This page offers advice if you think that an evergreen high hedge is harming the enjoyment of your property, home or garden. It includes information on what to do to make a complaint to the Council.
The Council will judge if the hedge affects the enjoyment of your property by:
- considering the issues and
- making a balanced decision based on the facts.
If the Council considers the hedge causes harm, it will issue a formal notice to the hedge owner. The notice will set out:
- what they must do to the hedge to remedy the problem
- when they must do it.
Failure to carry out the works required will be an offence. If prosecuted it could lead to a fine of up to £1,000.
- The legislation does not require all hedges to be trimmed down to a height of 2 metres
- You do not have to get permission to grow a hedge above 2 metres
- When a hedge grows over 2 metres the local authority does not always take action
- If you complain to your local authority, it does not mean that your neighbour will have to reduce the height of their hedge
- The local authority has powers, but not a duty, to require a reduction in height when the hedge causes harm
- The local authority will weigh up all the issues and consider each case on its merits
- The legislation does not cover single or deciduous trees or shrubs
- The local authority cannot require the hedge to be removed
- The legislation does not guarantee access to uninterrupted light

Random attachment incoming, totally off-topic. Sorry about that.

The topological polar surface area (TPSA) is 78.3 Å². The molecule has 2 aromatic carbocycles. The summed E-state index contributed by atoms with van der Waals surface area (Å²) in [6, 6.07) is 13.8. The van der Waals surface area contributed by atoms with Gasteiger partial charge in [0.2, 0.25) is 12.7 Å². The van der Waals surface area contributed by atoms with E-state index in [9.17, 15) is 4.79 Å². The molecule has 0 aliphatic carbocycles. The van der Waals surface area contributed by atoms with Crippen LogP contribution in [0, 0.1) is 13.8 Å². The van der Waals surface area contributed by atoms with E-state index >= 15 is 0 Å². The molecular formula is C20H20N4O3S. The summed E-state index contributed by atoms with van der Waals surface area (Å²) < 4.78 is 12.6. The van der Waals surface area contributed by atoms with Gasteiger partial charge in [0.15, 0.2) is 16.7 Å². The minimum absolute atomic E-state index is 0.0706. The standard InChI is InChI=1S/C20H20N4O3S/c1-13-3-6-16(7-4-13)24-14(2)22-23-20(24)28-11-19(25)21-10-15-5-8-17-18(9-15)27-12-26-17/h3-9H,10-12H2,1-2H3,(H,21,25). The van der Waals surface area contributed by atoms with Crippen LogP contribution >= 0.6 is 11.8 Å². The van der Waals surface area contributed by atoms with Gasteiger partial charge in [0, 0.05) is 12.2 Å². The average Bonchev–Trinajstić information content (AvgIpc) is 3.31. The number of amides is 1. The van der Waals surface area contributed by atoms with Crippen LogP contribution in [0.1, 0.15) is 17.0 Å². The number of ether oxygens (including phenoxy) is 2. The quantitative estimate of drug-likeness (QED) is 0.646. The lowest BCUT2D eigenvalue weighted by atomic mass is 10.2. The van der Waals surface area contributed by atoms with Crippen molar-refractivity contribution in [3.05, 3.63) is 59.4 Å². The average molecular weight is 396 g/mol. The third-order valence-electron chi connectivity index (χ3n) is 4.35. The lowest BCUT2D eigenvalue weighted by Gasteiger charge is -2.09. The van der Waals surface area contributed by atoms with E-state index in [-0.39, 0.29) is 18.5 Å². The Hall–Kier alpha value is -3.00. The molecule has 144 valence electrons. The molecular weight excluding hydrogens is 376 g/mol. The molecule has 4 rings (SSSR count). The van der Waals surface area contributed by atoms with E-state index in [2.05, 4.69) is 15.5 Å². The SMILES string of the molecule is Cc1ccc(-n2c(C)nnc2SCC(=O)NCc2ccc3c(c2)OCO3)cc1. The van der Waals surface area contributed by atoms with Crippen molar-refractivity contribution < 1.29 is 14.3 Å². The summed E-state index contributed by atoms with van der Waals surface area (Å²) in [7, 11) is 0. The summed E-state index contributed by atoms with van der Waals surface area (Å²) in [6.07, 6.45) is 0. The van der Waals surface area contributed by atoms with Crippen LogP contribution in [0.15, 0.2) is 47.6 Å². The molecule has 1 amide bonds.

- There is no provision to serve an Anti-social Behaviour Order (ASBO) in respect of high hedge complaints.
You should include:
- approaching your neighbour and asking to discuss the issue
- if that fails ask the hedge owner to try mediation
- if that is unsuccessful inform them of your intention to complain to the Council.
If these three steps are not completed then the Council are unlikely to proceed with your complaint.
It is advisable to satisfy yourself that your case meets the test that the hedge affects the reasonable enjoyment of your property and to consider whether the hedge owner has a reasonable case to maintain the height.
Useful information on how to attempt to resolve disputes can be found in the government’s publication “Over the Garden Hedge”, and the publication “High Hedges Complaints – Prevention and Cure” provides advice on how the local authority will determine complaints.
If you still wish to proceed and make a formal complaint, you will need to submit a completed form along with the appropriate fee of £420.
If you disagree with the Council’s decision on a complaint about a high hedge, or in connection with any remedial notice that has been issued, you may be able to ask the Planning Inspectorate to review the case.
There are also some circumstances under which a complainant may appeal if the Council has made a decision not in their favour.
The Government's website provides further information on High hedge: how to appeal against the councils decision.